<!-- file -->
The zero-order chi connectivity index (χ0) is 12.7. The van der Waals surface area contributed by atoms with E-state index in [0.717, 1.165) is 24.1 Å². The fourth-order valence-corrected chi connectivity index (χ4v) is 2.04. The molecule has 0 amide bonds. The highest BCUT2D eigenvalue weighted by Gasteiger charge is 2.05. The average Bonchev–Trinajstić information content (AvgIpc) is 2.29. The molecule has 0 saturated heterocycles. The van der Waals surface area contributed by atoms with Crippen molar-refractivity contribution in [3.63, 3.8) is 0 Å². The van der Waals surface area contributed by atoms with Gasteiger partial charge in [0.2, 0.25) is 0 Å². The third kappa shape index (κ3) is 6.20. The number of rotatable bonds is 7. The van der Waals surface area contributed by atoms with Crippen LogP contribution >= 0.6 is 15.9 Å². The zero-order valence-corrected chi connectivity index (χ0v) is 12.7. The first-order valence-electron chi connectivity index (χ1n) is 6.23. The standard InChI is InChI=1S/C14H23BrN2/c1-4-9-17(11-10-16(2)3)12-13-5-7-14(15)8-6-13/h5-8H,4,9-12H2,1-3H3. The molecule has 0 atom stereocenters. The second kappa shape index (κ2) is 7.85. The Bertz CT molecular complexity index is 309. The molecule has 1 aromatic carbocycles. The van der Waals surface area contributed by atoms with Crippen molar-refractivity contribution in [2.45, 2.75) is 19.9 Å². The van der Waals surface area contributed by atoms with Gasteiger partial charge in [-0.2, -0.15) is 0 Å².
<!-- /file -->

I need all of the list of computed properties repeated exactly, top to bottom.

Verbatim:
The zero-order chi connectivity index (χ0) is 12.7. The van der Waals surface area contributed by atoms with E-state index in [0.717, 1.165) is 24.1 Å². The fourth-order valence-corrected chi connectivity index (χ4v) is 2.04. The molecule has 0 amide bonds. The highest BCUT2D eigenvalue weighted by Gasteiger charge is 2.05. The average Bonchev–Trinajstić information content (AvgIpc) is 2.29. The molecule has 0 saturated heterocycles. The van der Waals surface area contributed by atoms with Crippen molar-refractivity contribution in [3.63, 3.8) is 0 Å². The van der Waals surface area contributed by atoms with Gasteiger partial charge in [0.2, 0.25) is 0 Å². The third kappa shape index (κ3) is 6.20. The number of rotatable bonds is 7. The van der Waals surface area contributed by atoms with Crippen LogP contribution >= 0.6 is 15.9 Å². The zero-order valence-corrected chi connectivity index (χ0v) is 12.7. The first-order valence-electron chi connectivity index (χ1n) is 6.23. The standard InChI is InChI=1S/C14H23BrN2/c1-4-9-17(11-10-16(2)3)12-13-5-7-14(15)8-6-13/h5-8H,4,9-12H2,1-3H3. The molecule has 0 atom stereocenters. The second kappa shape index (κ2) is 7.85. The Bertz CT molecular complexity index is 309. The molecule has 1 aromatic carbocycles. The van der Waals surface area contributed by atoms with Crippen molar-refractivity contribution in [2.45, 2.75) is 19.9 Å². The van der Waals surface area contributed by atoms with Gasteiger partial charge in [-0.2, -0.15) is 0 Å².